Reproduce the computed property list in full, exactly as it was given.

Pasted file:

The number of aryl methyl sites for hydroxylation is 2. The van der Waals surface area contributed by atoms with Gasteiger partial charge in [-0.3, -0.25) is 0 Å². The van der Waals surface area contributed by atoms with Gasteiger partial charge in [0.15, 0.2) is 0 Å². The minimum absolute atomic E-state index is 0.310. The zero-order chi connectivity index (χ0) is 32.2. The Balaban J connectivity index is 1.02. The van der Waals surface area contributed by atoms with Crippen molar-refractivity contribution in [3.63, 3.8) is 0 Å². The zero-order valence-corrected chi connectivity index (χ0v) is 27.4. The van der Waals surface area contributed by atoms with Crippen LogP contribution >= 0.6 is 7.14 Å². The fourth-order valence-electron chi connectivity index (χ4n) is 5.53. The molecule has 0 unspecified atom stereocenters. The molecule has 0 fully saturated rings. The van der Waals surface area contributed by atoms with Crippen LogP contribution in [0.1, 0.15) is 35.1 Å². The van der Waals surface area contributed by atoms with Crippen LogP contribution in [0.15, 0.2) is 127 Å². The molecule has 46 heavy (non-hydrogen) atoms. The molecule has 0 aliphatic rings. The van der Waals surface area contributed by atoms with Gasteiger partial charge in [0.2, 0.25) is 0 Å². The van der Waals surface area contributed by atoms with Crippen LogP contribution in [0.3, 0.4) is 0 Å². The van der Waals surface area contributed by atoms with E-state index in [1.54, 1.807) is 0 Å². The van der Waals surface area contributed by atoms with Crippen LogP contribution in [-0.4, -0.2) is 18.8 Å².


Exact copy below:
The number of aryl methyl sites for hydroxylation is 2. The van der Waals surface area contributed by atoms with Gasteiger partial charge in [-0.3, -0.25) is 0 Å². The van der Waals surface area contributed by atoms with Gasteiger partial charge in [0.15, 0.2) is 0 Å². The minimum absolute atomic E-state index is 0.310. The zero-order chi connectivity index (χ0) is 32.2. The Balaban J connectivity index is 1.02. The van der Waals surface area contributed by atoms with Crippen molar-refractivity contribution in [3.63, 3.8) is 0 Å². The zero-order valence-corrected chi connectivity index (χ0v) is 27.4. The van der Waals surface area contributed by atoms with Crippen LogP contribution >= 0.6 is 7.14 Å². The fourth-order valence-electron chi connectivity index (χ4n) is 5.53. The molecule has 0 unspecified atom stereocenters. The molecule has 0 fully saturated rings. The van der Waals surface area contributed by atoms with Crippen LogP contribution in [0.1, 0.15) is 35.1 Å². The van der Waals surface area contributed by atoms with Crippen LogP contribution in [0.15, 0.2) is 127 Å². The molecule has 46 heavy (non-hydrogen) atoms. The molecule has 0 aliphatic rings. The van der Waals surface area contributed by atoms with Gasteiger partial charge in [0.2, 0.25) is 0 Å². The van der Waals surface area contributed by atoms with Crippen LogP contribution in [0.3, 0.4) is 0 Å². The van der Waals surface area contributed by atoms with E-state index in [1.54, 1.807) is 0 Å². The van der Waals surface area contributed by atoms with Crippen LogP contribution in [-0.4, -0.2) is 18.8 Å².